Life is More Than Just Winning and Losing
By Khenpo Sodargye
Wisdom and Compassion Singapore Bodhi Society organised a public talk by Khenpo Sodargye Rinpoche on 20 July 2016 at the Shine Auditorium. During the two-hour long teaching, Khenpo Sodargye expounded much how one can use Buddhist teachings in daily life and why life is more than just about winning and losing – practical ways to incorporate Buddhist philosophy of living and also facing the ups and downs in life using an attitude of impermanence and a deeper appreciation of one’s life brought on by different experiences, surroundings, people around beyond the competition for materialistic living and feeding ego with illusory perceptions.
The following is an extract from Chapter 1 of Youth is Cruel by Khenpo Sodargye Rinpoche, translated by Pema Rinchen.
THE TRUTH ABOUT YOUTH
We will always meet with unpleasant and painful experiences, but once in pain, some people would deliberately brush it off and ‘let time heal the wound’ and refuse to acknowledge it. In fact, pain is part of a person’s life journey – a type of “vitamin”.
For those who are able to truly reflect, they would be able to find out the root(s) of the pain and having gone through the pain once is sufficient. On the other hand, those who are unwilling to accept the pain; they would continue to make the same mistake(s) time and again and suffer the “pain” and “misery” arising from the mistakes.
Why is youth cruel?
Why is youth cruel? Loss, frustration, anxiety and helplessness – what is the source? Is it really the external environment that is causing us misery? No, all these stem from oneself – one’s ego!
India’s great Shantideva once said, “I will only increase misery.” As long as one is still clinging to the notion of “I”, it will only bring pain and misery.
All the suffering of this world stems from one’s self-interest. Thus, as the Seven-Point Mind tells us: In life, regardless of what sort of misery one encounters, it should be attributed to oneself; “I” (ego), rather than pushing the blame elsewhere. If one can eradicate the ego, no matter how tough the going gets, life will eventually improve.
Since clinging (to the ego) is so dreadful, wouldn’t it be worthwhile to examine if the “I” (the ego) that everyone clings on to is real?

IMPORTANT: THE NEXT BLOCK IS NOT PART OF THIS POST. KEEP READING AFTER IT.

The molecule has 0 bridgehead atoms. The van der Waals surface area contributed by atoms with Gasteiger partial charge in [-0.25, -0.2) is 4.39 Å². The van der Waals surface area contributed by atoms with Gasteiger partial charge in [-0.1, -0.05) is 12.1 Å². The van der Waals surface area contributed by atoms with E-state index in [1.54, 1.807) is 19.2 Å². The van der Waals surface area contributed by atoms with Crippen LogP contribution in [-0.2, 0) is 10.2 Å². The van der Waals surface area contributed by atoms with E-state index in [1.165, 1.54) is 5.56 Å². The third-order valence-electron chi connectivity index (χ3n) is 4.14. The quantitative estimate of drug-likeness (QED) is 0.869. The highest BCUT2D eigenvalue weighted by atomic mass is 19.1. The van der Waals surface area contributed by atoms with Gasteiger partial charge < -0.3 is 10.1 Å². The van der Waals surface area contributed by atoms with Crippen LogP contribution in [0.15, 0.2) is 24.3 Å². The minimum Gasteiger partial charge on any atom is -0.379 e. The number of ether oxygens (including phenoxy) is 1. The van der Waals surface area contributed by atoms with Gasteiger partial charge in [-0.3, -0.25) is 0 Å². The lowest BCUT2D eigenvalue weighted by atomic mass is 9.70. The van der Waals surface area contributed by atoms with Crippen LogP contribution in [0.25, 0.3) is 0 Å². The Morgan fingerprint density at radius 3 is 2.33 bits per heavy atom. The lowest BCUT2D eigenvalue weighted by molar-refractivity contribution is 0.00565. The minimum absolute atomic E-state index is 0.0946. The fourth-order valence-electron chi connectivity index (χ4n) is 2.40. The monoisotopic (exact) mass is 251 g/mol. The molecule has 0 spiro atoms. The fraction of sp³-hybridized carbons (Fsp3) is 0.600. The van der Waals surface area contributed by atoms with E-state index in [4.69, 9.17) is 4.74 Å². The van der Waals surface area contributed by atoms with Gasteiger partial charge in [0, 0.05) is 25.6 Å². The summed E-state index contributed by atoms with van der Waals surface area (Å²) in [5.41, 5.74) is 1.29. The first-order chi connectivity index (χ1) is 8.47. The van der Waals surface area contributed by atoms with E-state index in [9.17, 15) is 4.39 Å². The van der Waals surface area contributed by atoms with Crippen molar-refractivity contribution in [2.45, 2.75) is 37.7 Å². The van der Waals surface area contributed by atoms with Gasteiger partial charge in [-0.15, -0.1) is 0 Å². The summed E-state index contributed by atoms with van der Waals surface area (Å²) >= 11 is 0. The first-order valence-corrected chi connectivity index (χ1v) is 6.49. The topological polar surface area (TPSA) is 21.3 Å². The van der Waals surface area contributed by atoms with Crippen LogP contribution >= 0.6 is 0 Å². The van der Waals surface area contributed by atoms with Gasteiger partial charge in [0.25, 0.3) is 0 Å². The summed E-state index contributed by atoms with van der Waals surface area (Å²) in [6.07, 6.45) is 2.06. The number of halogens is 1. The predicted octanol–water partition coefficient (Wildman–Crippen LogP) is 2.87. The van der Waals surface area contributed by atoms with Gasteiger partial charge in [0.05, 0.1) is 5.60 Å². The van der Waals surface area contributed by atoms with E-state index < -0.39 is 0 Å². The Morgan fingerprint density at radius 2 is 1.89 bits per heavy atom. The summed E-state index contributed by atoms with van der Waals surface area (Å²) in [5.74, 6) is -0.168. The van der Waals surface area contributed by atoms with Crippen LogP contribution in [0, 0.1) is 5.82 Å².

This question can be answered by an analogy from Plato’s Utopia: Once, there was a group of people who lived in a cave for generations. From the day they were born, they were chained to a fixed point with metal chains – their necks shackled and immobilised to a permanent position of facing the wall – just like captives.
Day after day, the captives got used to these projections and thought that they were real. They did not know that there was a world of light outside, and of course no one wanted leave the “plight” that they were in. This continued until one day, one of the captives accidentally freed himself. Once out of the chains and shackles, he walked out of the cave following the bright light from outside. Outside the cave, he was greeted with blinding luminosity – a sight he never saw since birth. After overcoming the initial glare of light, he saw reality in the brilliant sunlight and realised what he saw on the cave walls have always been an illusion – nothing but falsehood.
He rejoiced upon knowing the truth and soon felt nothing but pity for his fellow captives, and thus headed back to the cave. One by one, he freed them from the shackles and immediately told them the truth. Unsurprisingly, none of them believed him and all of them started to tease him thinking that he was mad. Eventually, he was clubbed to death…
What does this analogy tell us? What we have always thought is true (is the truth), may possibly and typically be untrue (is falsehood).
The person who walked out of the cave actually really saw reality, and why didn’t anyone believe him? This reflects what the allegory in The Red Chamber, ‘Truth becomes fiction when the fiction’s true, real becomes unreal when the unreal’s real’. Once we treat “fiction” as “reality”, “reality” as “fiction”, then “reality” becomes “unreal”, and “no” becomes “yes”, and “yes” becomes “no”.
Similarly, sentient beings’ clinging to the concept of “I” is the same. Though “I” exists, in reality, it is merely a projection on the wall. So, let’s say “I” is unreal, then what is real? It is when there is no “I”.
In one’s life, particularly during the period of youth, one should contemplate more on the truth of “non-self”. It is impossible for life to be entirely smooth sailing or a bed of roses all the time, so when we meet with obstacles, frustrations and anxiety, why not consider looking for the root causes of the pain and slowly eradicate them (causes).
“Life is more than
just winning and losing.”